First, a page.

Today we’re chatting to poet Damian Walford Davies about his latest collection, Judas, which you can pre-order from our website here.
Damian is a poet, writer and librettist. He is the author of three Seren collections – Suit of Lights (2009), Witch (2012) and Judas (2015), together with the pamphlet Alabaster Girls (Rack Press, 2015) and the co-written volume, Whiteout (Parthian, 2006). He is Head of the School of English, Communication & Philosophy at Cardiff University, where he specialises in Romanticism, the two literatures of Wales, and Creative Writing.
Had you always wanted to write about Judas, whether it was Judas the man or Judas the metaphor, or did the poems in this collection quietly creep up on you?
Judas creeps up on you, certainly. I’ve always found him (or ‘it’ – Judas is a phenomenon, a problem, a crux (‘cross’), a paradox, a sore point) compelling. (The same with Lazarus, by the way, but that’s another, if related, story . . .) He is contradictorily represented in the canonical gospels, and that’s before we come to the second-century AD gnostic Gospel of Judas, where he is Christ’s confidant. There are a myriad of historical, theological, political and psychological arguments as to why Judas did what he did (if he did). To accept the historicity of Judas – which many scholars of first-century Palestine and early Christianity do not – means recognising him as an elusive figure. He is a no-man as well as a knot of contradictory representations, built up over twenty ideological centuries. (See Susan Gubar’s excellent 2009 biography of Judas.) This is the guy with the dark halo.
What is it you enjoy most about exploring history through poetry?
I like to write against big accepted narratives, intervene in them at personal, psychological levels, offer case studies of emotional quandaries, reveal terror on local, personal scales. I use the dramatic monologue for this, aiming for an imaginative inhabitation of voice and situation, aware at the same time that ventriloquising others has an ethics attached. This is Judas’s speaking platform, throughout. My previous Seren collection, Witch, did similar things, exploring how a witch is ‘made’ in the tense atmosphere of 1640s Suffolk. In Judas, I’m constantly negotiating suggestive gaps in the canonical gospel accounts. One has to be nuanced here, as well as bold. I made the decision from the outset to play with timescales, and so Judas is encountered during the week after the crucifixion, wandering through first-century Jerusalem one minute, but then clocking two women air kissing in the contemporary city’s Sheraton Hotel the next. Judas quotes Bob Dylan. Time is spliced; the Arab-Israeli conflict is as real to him as the Roman occupation. He is disturbed by a history that hasn’t yet happened. So I enjoy querying dogmatic versions of history, indulging in counterfactuals (which is more than a parlour game – it’s a way of changing the future). History always happens somewhere, and (like religion) is in many aspects terrifying. All this is not to say that the collection is iconoclastic, or without belief/faith, or blandly ‘materialist’. Quite the opposite. Multiple ironies mean that there are no final, fixed positions in this collection.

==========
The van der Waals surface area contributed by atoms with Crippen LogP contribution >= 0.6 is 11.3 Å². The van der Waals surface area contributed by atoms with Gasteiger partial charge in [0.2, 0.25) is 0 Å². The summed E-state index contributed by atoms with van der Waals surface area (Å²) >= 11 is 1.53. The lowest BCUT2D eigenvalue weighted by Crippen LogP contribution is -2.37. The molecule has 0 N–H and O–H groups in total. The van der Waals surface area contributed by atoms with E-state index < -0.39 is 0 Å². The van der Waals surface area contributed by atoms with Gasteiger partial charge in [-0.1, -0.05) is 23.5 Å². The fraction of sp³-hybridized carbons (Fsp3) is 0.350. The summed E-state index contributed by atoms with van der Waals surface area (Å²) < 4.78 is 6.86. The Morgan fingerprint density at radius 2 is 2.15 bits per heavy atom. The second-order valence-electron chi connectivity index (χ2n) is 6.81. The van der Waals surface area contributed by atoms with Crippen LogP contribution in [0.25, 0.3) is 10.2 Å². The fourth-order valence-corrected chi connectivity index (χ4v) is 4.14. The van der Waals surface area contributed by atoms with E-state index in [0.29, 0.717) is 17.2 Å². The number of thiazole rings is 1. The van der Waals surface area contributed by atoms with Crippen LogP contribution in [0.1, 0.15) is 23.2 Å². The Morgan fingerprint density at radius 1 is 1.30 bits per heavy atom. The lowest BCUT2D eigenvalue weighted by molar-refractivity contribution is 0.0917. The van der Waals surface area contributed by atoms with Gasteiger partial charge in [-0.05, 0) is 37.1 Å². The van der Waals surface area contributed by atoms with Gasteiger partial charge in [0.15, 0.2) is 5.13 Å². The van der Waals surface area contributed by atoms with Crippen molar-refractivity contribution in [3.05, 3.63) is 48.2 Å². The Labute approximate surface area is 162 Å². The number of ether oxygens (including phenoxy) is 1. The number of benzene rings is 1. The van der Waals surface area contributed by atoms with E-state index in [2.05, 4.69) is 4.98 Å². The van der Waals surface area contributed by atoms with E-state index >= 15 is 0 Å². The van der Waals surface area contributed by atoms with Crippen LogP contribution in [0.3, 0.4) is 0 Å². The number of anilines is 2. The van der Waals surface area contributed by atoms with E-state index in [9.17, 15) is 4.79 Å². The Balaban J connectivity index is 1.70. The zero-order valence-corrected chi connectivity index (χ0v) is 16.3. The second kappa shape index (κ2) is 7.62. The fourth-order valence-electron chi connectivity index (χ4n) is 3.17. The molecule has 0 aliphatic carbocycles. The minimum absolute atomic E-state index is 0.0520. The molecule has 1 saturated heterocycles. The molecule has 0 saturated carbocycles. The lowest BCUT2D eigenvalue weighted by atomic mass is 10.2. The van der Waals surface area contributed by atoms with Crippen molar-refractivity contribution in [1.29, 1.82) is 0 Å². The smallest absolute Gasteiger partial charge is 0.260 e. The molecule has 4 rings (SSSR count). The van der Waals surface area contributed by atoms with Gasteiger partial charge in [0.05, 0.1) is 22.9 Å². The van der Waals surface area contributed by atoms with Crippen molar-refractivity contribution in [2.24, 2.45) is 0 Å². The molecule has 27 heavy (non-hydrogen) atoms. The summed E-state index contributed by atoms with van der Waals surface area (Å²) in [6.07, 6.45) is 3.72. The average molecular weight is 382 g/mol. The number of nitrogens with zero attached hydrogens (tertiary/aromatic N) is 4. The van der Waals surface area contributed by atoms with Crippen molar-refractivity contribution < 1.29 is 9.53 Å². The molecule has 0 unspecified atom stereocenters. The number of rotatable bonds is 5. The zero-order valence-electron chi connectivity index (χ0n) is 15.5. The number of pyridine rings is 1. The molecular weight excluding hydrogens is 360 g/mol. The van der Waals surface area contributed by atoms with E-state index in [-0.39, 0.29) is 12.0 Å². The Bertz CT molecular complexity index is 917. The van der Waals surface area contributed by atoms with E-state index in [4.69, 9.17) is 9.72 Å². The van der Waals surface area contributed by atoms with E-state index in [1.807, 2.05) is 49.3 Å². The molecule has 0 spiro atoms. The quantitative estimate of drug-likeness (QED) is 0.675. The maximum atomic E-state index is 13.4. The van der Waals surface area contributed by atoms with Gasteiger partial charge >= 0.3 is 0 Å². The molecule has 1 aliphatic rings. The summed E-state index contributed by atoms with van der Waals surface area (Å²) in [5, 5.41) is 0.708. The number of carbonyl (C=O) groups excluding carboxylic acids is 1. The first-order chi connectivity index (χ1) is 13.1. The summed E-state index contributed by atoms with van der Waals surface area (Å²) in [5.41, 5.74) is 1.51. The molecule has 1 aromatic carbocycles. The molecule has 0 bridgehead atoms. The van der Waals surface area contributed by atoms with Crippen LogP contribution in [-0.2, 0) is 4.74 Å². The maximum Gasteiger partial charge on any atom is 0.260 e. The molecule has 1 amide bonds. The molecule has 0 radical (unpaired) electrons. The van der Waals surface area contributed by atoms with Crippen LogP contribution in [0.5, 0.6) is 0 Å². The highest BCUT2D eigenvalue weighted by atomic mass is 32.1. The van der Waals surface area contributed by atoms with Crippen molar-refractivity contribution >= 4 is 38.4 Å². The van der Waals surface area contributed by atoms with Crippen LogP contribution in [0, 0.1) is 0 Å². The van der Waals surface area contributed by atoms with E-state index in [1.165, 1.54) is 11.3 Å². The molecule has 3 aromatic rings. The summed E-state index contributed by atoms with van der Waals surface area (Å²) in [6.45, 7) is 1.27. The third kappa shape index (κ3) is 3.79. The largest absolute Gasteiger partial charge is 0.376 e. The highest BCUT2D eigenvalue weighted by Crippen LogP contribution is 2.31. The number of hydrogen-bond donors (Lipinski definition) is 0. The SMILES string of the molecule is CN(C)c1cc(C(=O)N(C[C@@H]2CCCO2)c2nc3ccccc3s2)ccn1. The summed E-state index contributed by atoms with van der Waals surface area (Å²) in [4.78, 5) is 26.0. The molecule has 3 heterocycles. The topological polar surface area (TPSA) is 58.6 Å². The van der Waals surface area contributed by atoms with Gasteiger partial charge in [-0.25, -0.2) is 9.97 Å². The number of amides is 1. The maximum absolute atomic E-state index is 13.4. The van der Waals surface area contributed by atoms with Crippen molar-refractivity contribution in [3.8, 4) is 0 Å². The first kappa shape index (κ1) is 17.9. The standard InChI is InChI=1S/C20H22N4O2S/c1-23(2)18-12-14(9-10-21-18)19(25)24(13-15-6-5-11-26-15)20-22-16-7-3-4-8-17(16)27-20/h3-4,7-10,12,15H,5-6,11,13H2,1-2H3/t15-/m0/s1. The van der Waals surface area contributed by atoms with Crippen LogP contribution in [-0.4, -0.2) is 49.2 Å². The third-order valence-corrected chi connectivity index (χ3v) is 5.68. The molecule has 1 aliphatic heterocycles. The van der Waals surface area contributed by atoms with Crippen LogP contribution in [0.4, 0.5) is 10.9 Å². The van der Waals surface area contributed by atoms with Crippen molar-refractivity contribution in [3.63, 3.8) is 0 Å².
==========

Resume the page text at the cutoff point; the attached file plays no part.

Throughout the collection you play around with many biblical images, such as the ‘thorns’ in ‘Annunciation 1’ and the ‘silver coins’ in ‘Denominations’. I imagine it would be difficult to write a poetry collection titled Judas without them! But did you ever worry about finding a new way to use imagery that has been around for centuries?
I saw it as an opportunity – to inflect, defamiliarise, and recontextualise these ‘core’ images. Judas is a collection in which all these images exist (I hope) in a complex, kinetic, shifting relationship. Did I worry about this? All the time. Poets must always be on edge, edgy. Poetry is about edgework. Judas is published at a time of political-religious crisis and horror. The collection is a reflection on fundamentalism, belief, faith, history, knowing, unknowing, violence, intolerance and human beings as agents and casualties of history. And (of course) beauty, friendship, love, worlds of spice.
You paint a very vivid picture of Jerusalem throughout the collection, picking out places like Yad Vashem in ‘In Vino’ and Ben Yehuda Street in ‘Siloam Pool’. Was giving your poems a specific setting important to you while writing the collection?
It was crucial. I was lucky enough to be able to visit Jerusalem in April 2012, and parts of the volume were written there in a hostel room under the muezzin’s recorded call to prayer and on the hostel’s roof, from which I could see the Al-Aqsa mosque to the east, the Church of the Holy Sepulchre to the west, and a sea of satellite dishes in between. And so the journeys that the shattered Judas takes through the old city are the ones I myself took through the narrow streets – full of managed but mangy colonies of cats – and souqs, around the Baths of Bethesda (a place of deep peace), down to the Garden of Gethsemane (from which I phoned my 93-year-old grandmother, who quite understandably asked ‘How big is it?’), back up to the ‘tufted wall’ of the Temple and through the four quarters of the divided (and machine-gun-patrolled) town. Judas is a map. Gethsemane, by the way, is tiny.
What, if anything, have you learned about Judas and the idea of evil through writing this collection?
He wants answers as much as we do. He’s still waiting.